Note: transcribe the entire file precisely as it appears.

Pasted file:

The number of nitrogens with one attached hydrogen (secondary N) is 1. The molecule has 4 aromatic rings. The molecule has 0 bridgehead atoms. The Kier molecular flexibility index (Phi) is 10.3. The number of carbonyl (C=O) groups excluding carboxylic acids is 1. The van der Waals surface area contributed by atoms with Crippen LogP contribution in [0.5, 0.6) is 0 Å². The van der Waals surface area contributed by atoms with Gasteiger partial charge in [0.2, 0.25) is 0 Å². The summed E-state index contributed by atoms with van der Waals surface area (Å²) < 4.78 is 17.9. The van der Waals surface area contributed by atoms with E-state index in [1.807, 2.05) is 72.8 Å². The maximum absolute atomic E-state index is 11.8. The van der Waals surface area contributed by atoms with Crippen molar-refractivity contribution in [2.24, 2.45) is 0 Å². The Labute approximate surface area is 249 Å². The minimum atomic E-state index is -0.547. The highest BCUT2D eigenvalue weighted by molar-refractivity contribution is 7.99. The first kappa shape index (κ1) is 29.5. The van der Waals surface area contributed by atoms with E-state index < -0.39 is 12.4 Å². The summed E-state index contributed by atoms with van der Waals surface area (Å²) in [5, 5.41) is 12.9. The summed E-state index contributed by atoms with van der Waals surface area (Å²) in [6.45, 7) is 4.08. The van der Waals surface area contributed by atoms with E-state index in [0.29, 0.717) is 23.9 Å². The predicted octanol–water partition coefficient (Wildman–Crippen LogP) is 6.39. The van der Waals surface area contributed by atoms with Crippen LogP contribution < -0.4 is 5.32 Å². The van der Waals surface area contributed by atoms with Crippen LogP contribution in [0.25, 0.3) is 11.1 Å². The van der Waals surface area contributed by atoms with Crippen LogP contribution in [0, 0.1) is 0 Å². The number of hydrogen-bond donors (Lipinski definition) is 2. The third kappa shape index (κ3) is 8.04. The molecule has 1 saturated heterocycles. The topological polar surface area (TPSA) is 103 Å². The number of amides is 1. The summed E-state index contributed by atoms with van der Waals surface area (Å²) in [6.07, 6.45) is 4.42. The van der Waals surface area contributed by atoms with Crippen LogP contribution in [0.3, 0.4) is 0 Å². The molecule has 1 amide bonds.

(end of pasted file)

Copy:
The number of nitrogens with one attached hydrogen (secondary N) is 1. The molecule has 4 aromatic rings. The molecule has 0 bridgehead atoms. The Kier molecular flexibility index (Phi) is 10.3. The number of carbonyl (C=O) groups excluding carboxylic acids is 1. The van der Waals surface area contributed by atoms with Crippen LogP contribution in [0.5, 0.6) is 0 Å². The van der Waals surface area contributed by atoms with Gasteiger partial charge in [0.2, 0.25) is 0 Å². The summed E-state index contributed by atoms with van der Waals surface area (Å²) < 4.78 is 17.9. The van der Waals surface area contributed by atoms with E-state index in [1.807, 2.05) is 72.8 Å². The maximum absolute atomic E-state index is 11.8. The van der Waals surface area contributed by atoms with Crippen molar-refractivity contribution in [2.24, 2.45) is 0 Å². The Labute approximate surface area is 249 Å². The minimum atomic E-state index is -0.547. The highest BCUT2D eigenvalue weighted by molar-refractivity contribution is 7.99. The first kappa shape index (κ1) is 29.5. The van der Waals surface area contributed by atoms with E-state index < -0.39 is 12.4 Å². The summed E-state index contributed by atoms with van der Waals surface area (Å²) in [5, 5.41) is 12.9. The summed E-state index contributed by atoms with van der Waals surface area (Å²) in [6.45, 7) is 4.08. The van der Waals surface area contributed by atoms with E-state index in [0.29, 0.717) is 23.9 Å². The predicted octanol–water partition coefficient (Wildman–Crippen LogP) is 6.39. The van der Waals surface area contributed by atoms with Crippen LogP contribution < -0.4 is 5.32 Å². The van der Waals surface area contributed by atoms with Crippen LogP contribution in [0.25, 0.3) is 11.1 Å². The van der Waals surface area contributed by atoms with Crippen LogP contribution in [0, 0.1) is 0 Å². The number of hydrogen-bond donors (Lipinski definition) is 2. The third kappa shape index (κ3) is 8.04. The molecule has 1 saturated heterocycles. The topological polar surface area (TPSA) is 103 Å². The number of amides is 1. The summed E-state index contributed by atoms with van der Waals surface area (Å²) in [6.07, 6.45) is 4.42. The van der Waals surface area contributed by atoms with Crippen LogP contribution in [0.3, 0.4) is 0 Å². The molecule has 1 amide bonds.